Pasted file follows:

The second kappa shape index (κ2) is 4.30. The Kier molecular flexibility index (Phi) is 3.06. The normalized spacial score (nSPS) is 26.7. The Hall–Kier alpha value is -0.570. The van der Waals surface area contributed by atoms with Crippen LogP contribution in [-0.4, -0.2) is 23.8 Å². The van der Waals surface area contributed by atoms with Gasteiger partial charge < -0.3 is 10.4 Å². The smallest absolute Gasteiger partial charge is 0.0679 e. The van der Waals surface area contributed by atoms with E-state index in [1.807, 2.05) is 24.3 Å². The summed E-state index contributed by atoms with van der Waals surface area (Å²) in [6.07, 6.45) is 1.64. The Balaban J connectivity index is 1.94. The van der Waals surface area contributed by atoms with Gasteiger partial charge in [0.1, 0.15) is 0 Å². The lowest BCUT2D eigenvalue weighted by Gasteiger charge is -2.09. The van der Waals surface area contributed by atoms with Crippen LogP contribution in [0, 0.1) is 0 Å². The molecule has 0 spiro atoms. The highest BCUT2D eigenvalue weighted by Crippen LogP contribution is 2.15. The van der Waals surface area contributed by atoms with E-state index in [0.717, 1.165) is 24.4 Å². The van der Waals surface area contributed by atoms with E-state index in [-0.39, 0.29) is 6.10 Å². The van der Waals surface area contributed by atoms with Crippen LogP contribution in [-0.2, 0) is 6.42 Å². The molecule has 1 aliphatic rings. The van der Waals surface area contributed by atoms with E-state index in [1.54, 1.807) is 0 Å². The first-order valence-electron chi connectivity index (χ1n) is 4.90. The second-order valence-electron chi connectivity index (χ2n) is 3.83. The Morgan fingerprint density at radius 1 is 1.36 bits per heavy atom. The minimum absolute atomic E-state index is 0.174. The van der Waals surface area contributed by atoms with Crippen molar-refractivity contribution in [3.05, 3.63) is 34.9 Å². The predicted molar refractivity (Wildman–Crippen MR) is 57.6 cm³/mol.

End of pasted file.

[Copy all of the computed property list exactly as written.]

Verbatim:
The second kappa shape index (κ2) is 4.30. The Kier molecular flexibility index (Phi) is 3.06. The normalized spacial score (nSPS) is 26.7. The Hall–Kier alpha value is -0.570. The van der Waals surface area contributed by atoms with Crippen LogP contribution in [-0.4, -0.2) is 23.8 Å². The van der Waals surface area contributed by atoms with Gasteiger partial charge < -0.3 is 10.4 Å². The smallest absolute Gasteiger partial charge is 0.0679 e. The van der Waals surface area contributed by atoms with E-state index in [1.807, 2.05) is 24.3 Å². The summed E-state index contributed by atoms with van der Waals surface area (Å²) in [6.07, 6.45) is 1.64. The Balaban J connectivity index is 1.94. The van der Waals surface area contributed by atoms with Gasteiger partial charge in [0.1, 0.15) is 0 Å². The lowest BCUT2D eigenvalue weighted by Gasteiger charge is -2.09. The van der Waals surface area contributed by atoms with Crippen LogP contribution in [0, 0.1) is 0 Å². The molecule has 0 spiro atoms. The highest BCUT2D eigenvalue weighted by Crippen LogP contribution is 2.15. The van der Waals surface area contributed by atoms with E-state index in [0.717, 1.165) is 24.4 Å². The van der Waals surface area contributed by atoms with E-state index in [-0.39, 0.29) is 6.10 Å². The van der Waals surface area contributed by atoms with Crippen LogP contribution in [-0.2, 0) is 6.42 Å². The molecule has 1 aliphatic rings. The van der Waals surface area contributed by atoms with E-state index in [1.54, 1.807) is 0 Å². The first-order valence-electron chi connectivity index (χ1n) is 4.90. The second-order valence-electron chi connectivity index (χ2n) is 3.83. The Morgan fingerprint density at radius 1 is 1.36 bits per heavy atom. The minimum absolute atomic E-state index is 0.174. The van der Waals surface area contributed by atoms with Crippen molar-refractivity contribution in [3.05, 3.63) is 34.9 Å². The predicted molar refractivity (Wildman–Crippen MR) is 57.6 cm³/mol.